Safe Web Browsing Tips You Need to Know

October 22, 2019 Eric Dosal Eric Dosal

4 Min Read

The internet can be an incredibly useful tool for learning new things, ordering products to be delivered, and even making payments on various goods and services. However, these benefits often come with risks.

Malicious actors constantly work to take advantage of people browsing the internet to compromise the network security of both individuals and organizations—stealing data, extorting money and information from victims, and/or causing damage to make a point. These threats should make any organization nervous about its network security (especially considering how carelessly some employees surf the web).

However, while there will always be some danger to using the internet, following a few simple safe web browsing tips can help employees and organizations improve their internet safety and (hopefully) reduce the risk of a security breach. With this in mind, here are a few basic cybersecurity tips for web browsing safety:

Safe Web Browsing Tip #1: Enforce Use of a VPN for Web Browsing Safety

Many modern organizations enforce the use of virtual private networks (VPNs) amongst their employees to help ensure web browsing safety. How does a VPN increase internet safety?

VPNs boost network security by encrypting and anonymizing an individual’s internet use. By connecting to the VPN server first, that person’s web activity leads back to the VPN server, not the organization’s server. Also, the VPN provider can encrypt traffic as it leaves, rendering it unintelligible to potential attackers.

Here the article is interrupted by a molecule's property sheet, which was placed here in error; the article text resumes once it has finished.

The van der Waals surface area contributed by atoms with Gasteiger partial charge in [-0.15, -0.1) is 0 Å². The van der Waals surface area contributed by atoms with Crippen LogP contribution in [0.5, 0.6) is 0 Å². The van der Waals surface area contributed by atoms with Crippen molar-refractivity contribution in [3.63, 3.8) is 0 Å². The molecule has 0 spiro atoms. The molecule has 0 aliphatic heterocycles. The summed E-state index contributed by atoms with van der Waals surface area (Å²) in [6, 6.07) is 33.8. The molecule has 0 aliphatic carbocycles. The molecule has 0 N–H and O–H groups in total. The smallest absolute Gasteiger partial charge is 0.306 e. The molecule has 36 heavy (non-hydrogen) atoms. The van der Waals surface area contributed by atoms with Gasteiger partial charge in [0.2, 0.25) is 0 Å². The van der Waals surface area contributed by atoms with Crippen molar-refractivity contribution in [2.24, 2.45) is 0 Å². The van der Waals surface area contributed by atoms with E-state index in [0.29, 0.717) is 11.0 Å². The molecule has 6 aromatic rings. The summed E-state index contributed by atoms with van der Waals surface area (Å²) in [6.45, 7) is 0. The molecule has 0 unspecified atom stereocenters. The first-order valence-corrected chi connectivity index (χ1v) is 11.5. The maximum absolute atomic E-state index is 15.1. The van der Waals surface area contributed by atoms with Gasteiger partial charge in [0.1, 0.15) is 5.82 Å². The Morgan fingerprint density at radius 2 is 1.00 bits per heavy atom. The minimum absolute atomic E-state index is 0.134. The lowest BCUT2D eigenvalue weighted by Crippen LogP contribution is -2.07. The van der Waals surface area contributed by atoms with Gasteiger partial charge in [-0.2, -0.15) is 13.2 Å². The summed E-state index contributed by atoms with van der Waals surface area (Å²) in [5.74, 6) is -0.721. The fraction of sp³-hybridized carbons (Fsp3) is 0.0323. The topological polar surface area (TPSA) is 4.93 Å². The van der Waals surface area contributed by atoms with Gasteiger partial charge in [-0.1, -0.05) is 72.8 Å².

Using VPNs is one of the most basic safe web surfing tips that modern organizations need to follow.

Safe Web Browsing Tip #2: Exercise Extreme Caution with Hyperlinks and Ads

Individuals surfing the web need to be extremely cautious about what they click on, for any hyperlink or ad on the internet could potentially lead to a malware-riddled webpage or start a download for a piece of malicious software that can cause a cybersecurity breach. 

Before clicking on any hyperlink or ad, it’s important to check if the URL it links to is in the right domain (something web users can check by hovering over the text link and looking at the URL preview).

If in doubt, whether because the link has a shortened URL that makes it impossible to see the destination domain or because the link URL looks like gibberish code, it’s often best to not click on it. When trying to reach a particular web page, typing the page’s name into Google (or another search engine) is often safer and more reliable than clicking on a link or ad from a third-party website.

Safe Web Browsing Tip #3: Beware of Scareware

Some cybercriminals attempt to trick their victims into clicking on malicious ads by using pop-up ads that look like antivirus alerts saying things like:

“Your computer has been compromised, please click here to fix the issue.”

Whenever someone clicks on the link, they’re redirected to a phony, malware-riddled website or download a piece of malware that compromises their system.

When such pop-ups appear, it’s important to be cautious—especially if the pop-up’s text and visual style doesn’t match the appearance of the device’s antivirus/antimalware. If said pop-ups cannot be closed, the affected device should be removed from the network and given over to the IT/network security team for fixing.